Among others who came early was Obediah Nix, with his wife and four or five sons. Three of them, Jasper, William, and Frank, were married and had families. Manon was not grown and finished his education in the Honey Grove schools. The father and three of the sons acquired land and built homes west and northwest from a mile to one and a half miles from the square. Mr. Nix and his wife at once became members of the Baptist church, and were devout Christians. He became noted for the spiritual power in his prayers. They were so charged with the spirit of faith and humility that they would warm and gladden the hearts of most all who heard him. His good wife, Aunt Vicey as she was called, was noted for her good deeds. They passed away at an advanced age, and are sleeping in Oakwood. The sons with their families moved away, Manon alone remaining in Honey Grove. When the war came he enlisted in Confederate service and after the war was over, came back to Honey Grove and married Miss Ellen Lovell. She was a sister to Mrs. Lucy Compton, who lives in Honey Grove at this time.
When Oklahoma was opened Mr. Nix made a successful run and secured a block in Oklahoma City, which proved to be very valuable. Being a carpenter, he went to work as a contractor and builder, and done well. He died two years ago at the age of 90 years, but was blind. His wife preceded him in death a few years.
Another early settler was Ballard Bagby and his wife, Amanda Bagby, who settled about three and one-half miles south of Honey Grove. The Bagby families were from Alabama, coming to Texas and locating in Red River county, but we can find no data to show whether this family came directly to Honey Grove from Alabama or Red River county. They were excellent people and possessed considerable property, in land, stock, and negroes, and was one of the few men who engaged in cotton growing and had a gin on his own farm. Some time during the Civil War Mr. Bagby died. Having no children of their own, they were rearing four of other people’s children, whose lives had been entrusted to their kindly care and keeping, two of them being sisters- Cordy and Arreta Grisham; a boy whose name was Jo Button, and young child whose name was James H. Robnett. All four were reared, educated reasonably well, and each given land and other things of value. Jo Button served at postmaster a while, but resigned to enter the Confederate Army, but soon died. J. H. Robnett made a useful citizen and about the best cotton buyer Honey Grove ever had. A few years after Mr. Bagby died, his noble widow married B. S. Walcott, Mr. Walcott’s former wife having passed away some years before, and after Mr. Walcott’s passing she made her home with her sister, Mrs. W. Underwood. At an advanced age her useful and helpful life came to an end, and she sleeps peacefully in Oakwood.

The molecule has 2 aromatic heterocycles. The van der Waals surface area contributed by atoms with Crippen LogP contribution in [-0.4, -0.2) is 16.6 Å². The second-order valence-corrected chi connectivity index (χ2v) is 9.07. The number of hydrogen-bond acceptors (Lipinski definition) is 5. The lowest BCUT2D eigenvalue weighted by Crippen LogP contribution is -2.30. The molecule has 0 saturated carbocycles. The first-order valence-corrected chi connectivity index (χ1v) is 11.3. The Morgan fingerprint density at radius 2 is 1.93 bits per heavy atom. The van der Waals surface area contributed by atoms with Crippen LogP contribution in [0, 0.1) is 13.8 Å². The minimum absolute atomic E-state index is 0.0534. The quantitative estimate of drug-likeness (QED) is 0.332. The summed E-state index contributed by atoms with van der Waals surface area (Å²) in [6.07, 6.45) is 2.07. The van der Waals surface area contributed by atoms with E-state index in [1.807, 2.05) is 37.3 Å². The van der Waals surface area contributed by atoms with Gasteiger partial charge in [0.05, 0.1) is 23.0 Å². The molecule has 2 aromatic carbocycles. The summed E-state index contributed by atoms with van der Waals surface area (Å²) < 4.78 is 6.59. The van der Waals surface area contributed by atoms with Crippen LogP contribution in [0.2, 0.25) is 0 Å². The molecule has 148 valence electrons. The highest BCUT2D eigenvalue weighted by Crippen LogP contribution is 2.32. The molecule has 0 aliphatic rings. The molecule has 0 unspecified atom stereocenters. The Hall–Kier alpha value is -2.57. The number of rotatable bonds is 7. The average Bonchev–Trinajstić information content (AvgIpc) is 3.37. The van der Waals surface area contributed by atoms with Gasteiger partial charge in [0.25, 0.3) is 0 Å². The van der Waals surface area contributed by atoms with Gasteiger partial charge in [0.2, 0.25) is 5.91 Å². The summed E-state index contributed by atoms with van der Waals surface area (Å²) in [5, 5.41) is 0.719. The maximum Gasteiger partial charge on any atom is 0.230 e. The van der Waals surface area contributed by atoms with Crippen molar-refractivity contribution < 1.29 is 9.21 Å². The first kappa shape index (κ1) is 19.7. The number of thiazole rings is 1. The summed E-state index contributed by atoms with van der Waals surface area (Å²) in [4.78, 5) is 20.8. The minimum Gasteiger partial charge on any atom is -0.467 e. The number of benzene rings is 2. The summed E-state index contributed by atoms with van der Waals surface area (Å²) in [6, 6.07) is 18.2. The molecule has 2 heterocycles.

Another old settler was W. M. Wright (Uncle Newt), who was born near Huntsville, Ala., July 2, 1830. He came to Texas in 1850, and settled first at Allens Point, near Meade Springs, about four miles north of Honey Grove, where he was living when first we knew him. Some years later he established a permanent home about one mile west of the village of Selfs, where he spent the balance of his life. He was of the type of early settlers noted for their rugged honesty, a peace loving neighbor, whose good deeds helped to make his neighborhood a better place in which to live. He took his departure from this life Sept. 11, 1909. At his request he was buried in the shade of the trees at his old home. His grandchildren live in the neighborhood and are excellent citizens.
Wylie Hulsey was born in Tennessee in 1818. Came to Honey Grove in 1852, settled three miles west of town, building the house before the Civil War that we know as the Wheeler home, he having sold it to Peyton Wheeler soon after the war. He was an energetic business man, educated his children in the Honey Grove schools. The writer was in school with his three oldest children - William, Joel and the oldest daughter. William married Martha Ann Lee. She died, leaving a daughter. John Parrish married that daughter, who died, leaving a son and a daughter. Just here our knowledge of the Hulsey family ends. We know, however, there were other children.
David Logan Davidson came to Honey Grove in 1857 from Stanford, Lincoln County, Ky. He and his faithful negro servant, Berry Hocker, made the journey by horseback. Later he met and married Miss Ann Boumar Murrell from Columbus, Adair County, Ky. They built their home on what is now the southeast corner of East Main and 14th Streets. At that time not a building between this location and the square. Mr. Davidson enlisted in the Confederate Army in 1861, served with distinction, and made the supreme sacrifice while leading his company, Company C, in Moulton's Division, Polignac Brigade, Merrick's Battalion, in the battle of Mansfield, La., April 8, 1864. Capt. Davidson was buried in the Mansfield cemetery by his kinsman John L. Ballinger, and his friends, Joe Smith and Bill Anderson, all from Honey Grove, and near their captain during the battle. His grave is marked. They found his furlough in his pocket. He could have been at home, but knowing the battle was pending, remained at his post. After the war the faithful ex-slave, Berry Hocker, remained with his former young mistress' family, contributing his earnings to their support. Later he returned to Kentucky, then to Chicago, where he became wealthy. When the Confederate Camp was organized in Honey Grove it was named "Logan Davidson Camp," a beautiful tribute to one of their comrades.
Typed by: Hailey Rader and Malinda Allison
Interesting Stories and Events In Honey Grove’s Early History
Honey Grove Signal-Citizen, January 7, 1938
Written by H. P. Allen, assisted by W. J. Erwin